On Thursday, Emmanuel Macron and Angela Merkel are set to meet in Paris to discuss the prospects of European integration and, more specifically the governance of the EU. In an interview for the French newspaper Ouest France, Macron stressed the need for Germany is to foster its investment capacity. The French President claimed that EU treaty reforms are a necessary step and what needs to be defined is only the “how and when” of such reforms. Moreover, he argued that the Eurozone has developed in an unbalanced way over the past years, with stronger countries increasing their competitiveness and weaker ones lagging behind. In other words, there has been no convergence, Macron said, and public debt in some countries has risen to new heights instead of decreasing.

Speaking to a German news agency, Marcel Fratzscher, the Director of the Berlin based German Institute for Economic Research (DIW), warned that notwithstanding the good intentions of the French Government, the German counterpart might lack political will to implement major reforms at the moment. On the other hand, the German newspaper Der Spiegel, revealed that it is France who is currently opposing the establishment of a pan-European tax on financial transactions.

Meanwhile, the French Government is busy with the definition of a new action plan to manage the refugee crisis, and with a labour market reform. On Wednesday Prime Minister Edouard Philippe announced a new plan to manage immigration flows to the country. According to Le Monde the plan focuses mostly on 2018 and 2019 and does not tackle some urgent questions, like the situation in the Northern port city of Calais. Earlier this month, French authorities shut down an illegal refugee settlement at Porte de la Chapelle, in the Northern district of Paris. On Wednesday, the German, French and Italian governments met in Trieste to discuss the migration crisis. Emmanuel Macron admitted that, in the past, “France did not comply with the obligations of the EU agreements on migrant relocation within the Union”.

As for its labour market reform, the French Government is set to get on a collision course with the main social partners in the country, most notably as trade unions. On Wednesday, some deputies of the leading leftist opposition party, La France Insoumise, gathered in centre of Paris to protest against the plans of the Government.

In other news, the Greek bailout is making the headlines in Greece and Germany. On Wednesday, a report of a Parliamentary discussion inside the German Bundestag documented by the Süddeutsche Zeitung cast light on the net gains the German government is obtaining from financing the Greek recovery. According to the article, Germany earned almost €1.5 billion in interest payments over the past few years. Some German deputies from the Green party argued that these profits are questionable from a moral point of view.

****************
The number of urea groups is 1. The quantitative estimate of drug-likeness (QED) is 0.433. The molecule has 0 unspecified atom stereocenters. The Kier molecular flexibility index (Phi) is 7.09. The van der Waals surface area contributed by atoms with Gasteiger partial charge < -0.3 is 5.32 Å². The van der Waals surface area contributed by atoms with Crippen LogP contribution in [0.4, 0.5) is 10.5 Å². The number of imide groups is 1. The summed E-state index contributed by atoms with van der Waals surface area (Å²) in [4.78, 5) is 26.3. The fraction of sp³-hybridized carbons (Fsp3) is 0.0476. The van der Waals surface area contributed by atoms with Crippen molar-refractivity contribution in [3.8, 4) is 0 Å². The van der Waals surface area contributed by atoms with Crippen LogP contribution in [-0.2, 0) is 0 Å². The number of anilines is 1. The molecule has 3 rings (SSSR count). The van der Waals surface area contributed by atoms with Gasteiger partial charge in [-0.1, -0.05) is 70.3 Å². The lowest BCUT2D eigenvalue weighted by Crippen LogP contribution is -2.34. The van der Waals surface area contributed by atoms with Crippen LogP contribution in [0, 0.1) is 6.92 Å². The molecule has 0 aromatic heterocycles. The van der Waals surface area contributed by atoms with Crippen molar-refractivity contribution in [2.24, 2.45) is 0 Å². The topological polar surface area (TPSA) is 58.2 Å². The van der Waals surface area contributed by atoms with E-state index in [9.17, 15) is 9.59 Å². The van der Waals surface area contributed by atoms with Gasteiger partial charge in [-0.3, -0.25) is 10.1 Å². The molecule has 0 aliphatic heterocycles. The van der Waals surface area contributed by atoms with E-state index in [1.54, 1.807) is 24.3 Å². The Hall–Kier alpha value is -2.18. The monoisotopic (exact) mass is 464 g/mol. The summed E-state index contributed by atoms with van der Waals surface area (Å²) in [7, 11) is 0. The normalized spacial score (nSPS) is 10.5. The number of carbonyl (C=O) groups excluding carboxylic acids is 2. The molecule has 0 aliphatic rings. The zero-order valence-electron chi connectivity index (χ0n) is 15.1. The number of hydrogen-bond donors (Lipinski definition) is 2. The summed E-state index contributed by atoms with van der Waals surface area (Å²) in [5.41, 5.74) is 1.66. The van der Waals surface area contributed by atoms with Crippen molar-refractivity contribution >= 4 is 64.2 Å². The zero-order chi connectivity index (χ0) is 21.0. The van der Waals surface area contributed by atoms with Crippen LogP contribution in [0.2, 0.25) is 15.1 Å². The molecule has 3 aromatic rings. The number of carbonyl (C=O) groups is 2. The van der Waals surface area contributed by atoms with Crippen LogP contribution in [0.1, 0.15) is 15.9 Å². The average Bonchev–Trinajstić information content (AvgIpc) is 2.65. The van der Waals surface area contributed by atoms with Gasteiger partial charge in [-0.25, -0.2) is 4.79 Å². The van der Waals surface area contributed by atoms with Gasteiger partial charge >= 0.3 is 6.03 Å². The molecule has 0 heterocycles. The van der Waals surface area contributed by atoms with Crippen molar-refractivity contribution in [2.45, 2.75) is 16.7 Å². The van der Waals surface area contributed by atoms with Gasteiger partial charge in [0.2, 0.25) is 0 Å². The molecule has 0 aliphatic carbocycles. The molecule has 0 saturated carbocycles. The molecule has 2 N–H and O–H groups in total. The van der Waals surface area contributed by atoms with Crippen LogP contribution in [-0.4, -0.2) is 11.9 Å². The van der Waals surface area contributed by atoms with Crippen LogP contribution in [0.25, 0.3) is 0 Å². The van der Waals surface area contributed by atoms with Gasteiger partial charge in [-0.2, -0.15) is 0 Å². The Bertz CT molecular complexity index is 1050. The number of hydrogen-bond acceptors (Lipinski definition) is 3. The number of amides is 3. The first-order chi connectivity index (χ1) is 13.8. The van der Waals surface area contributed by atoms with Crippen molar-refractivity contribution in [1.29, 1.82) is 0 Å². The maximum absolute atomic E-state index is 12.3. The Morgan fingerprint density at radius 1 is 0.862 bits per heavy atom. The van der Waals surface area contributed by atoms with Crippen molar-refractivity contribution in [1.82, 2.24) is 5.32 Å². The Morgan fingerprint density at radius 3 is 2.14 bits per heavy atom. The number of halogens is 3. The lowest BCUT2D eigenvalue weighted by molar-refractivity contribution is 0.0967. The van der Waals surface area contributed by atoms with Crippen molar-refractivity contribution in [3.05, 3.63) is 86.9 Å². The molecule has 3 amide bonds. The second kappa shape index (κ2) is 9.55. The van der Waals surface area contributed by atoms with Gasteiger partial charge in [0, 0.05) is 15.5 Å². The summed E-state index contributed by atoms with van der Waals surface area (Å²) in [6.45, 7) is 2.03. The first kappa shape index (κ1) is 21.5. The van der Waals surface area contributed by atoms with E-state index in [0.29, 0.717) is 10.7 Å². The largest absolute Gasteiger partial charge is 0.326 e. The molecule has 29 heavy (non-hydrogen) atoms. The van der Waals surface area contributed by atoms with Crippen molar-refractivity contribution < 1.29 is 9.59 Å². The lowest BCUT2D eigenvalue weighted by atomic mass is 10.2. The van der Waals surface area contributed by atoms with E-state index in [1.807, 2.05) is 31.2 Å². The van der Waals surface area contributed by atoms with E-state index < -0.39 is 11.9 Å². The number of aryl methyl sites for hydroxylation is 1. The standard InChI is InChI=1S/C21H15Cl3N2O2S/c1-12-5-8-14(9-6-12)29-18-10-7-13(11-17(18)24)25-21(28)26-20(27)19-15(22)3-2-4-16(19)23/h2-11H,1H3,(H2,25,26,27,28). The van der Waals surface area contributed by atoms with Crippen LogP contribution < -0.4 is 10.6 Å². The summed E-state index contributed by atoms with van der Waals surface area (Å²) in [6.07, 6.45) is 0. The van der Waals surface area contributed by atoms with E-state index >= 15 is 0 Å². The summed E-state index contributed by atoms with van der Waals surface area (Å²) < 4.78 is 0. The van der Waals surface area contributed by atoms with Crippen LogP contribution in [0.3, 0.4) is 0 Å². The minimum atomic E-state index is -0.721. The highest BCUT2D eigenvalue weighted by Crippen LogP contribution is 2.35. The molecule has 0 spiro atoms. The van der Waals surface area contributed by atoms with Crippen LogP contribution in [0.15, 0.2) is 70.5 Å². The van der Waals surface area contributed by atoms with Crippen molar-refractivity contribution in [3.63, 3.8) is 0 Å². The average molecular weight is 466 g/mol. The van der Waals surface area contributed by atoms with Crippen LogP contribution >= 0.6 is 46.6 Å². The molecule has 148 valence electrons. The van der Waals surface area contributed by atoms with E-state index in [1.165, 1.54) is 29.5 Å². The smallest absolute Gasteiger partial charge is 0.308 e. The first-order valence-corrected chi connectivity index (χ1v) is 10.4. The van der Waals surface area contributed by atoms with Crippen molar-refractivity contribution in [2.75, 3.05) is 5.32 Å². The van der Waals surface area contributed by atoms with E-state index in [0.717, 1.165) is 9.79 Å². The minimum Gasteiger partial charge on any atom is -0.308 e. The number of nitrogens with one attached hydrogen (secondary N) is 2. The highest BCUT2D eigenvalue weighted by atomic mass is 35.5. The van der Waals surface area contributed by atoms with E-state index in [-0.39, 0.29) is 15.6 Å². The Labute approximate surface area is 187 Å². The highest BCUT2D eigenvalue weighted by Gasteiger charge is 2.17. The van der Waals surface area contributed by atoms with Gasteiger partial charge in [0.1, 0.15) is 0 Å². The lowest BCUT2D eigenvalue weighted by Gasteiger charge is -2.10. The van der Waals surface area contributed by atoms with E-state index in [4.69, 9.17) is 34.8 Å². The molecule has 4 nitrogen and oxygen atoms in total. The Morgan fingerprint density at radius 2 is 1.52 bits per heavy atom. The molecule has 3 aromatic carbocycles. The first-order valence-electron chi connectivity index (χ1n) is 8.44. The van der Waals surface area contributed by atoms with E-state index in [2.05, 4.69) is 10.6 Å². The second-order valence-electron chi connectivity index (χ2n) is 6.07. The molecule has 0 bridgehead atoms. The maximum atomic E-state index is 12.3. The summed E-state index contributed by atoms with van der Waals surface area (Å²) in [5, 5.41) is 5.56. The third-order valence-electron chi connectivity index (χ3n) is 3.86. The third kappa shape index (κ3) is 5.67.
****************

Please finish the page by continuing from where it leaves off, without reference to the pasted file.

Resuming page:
Meanwhile, the Greek Prime Minister, Alexis Tsipras, sent a letter to the International Monetary Fund (IMF). Tsipras asked the IMF to stay on board in the bailout programme of the Hellenic country and promised new legislative and administrative acts to please the Washington-based institute. On July 20 the IMF is expected to publish its renewed analysis on the sustainability of the Greek public debt. Earlier this year, the IMF said that it would not continue to lend money to Greece without European creditors agreeing on a substantial curtailing of Athens’s outstanding debt.

Meanwhile, the European Commission said that Greece could exit the deficit procedure of the European Semester. According to political and economic analysts, the EC’s recommendation is another step that signals Athens’s ability to get back to financial markets to finance itself outside of the bailout programme.

In an interview for the German newspaper, Handelsblatt, the Director of the European Stability Mechanism, Klaus Regling, said that the euro crisis is over, and the European economy is getting back on track. Regling said that a fourth bailout program for Greece is off the table. Meanwhile, on Wednesday, the former Greek Minister of Finance, Yanis Varoufakis, said he would be open to a public inquiry on the July 2015 decision that led to a temporary imposition of capital controls in the country.


“It’s not an exit bill, it’s not a punishment, it’s not a revenge, it’s simply settling accounts. It’s not easy and it might be expensive, but we are not asking for a single pound or euro more than they have legally agreed to provide. You can discuss this or that budget line, but they have to start by recognising that they have entered into commitments.”

Michael Barnier, Chief Brexit negotiator of the European Commission

Source: The Guardian, 12.07.2017



The number of months left for concluding the Brexit negotiations.

Source: The Guardian, 12.07.2017

Photo Credits CC: Benjamin Stäudinger

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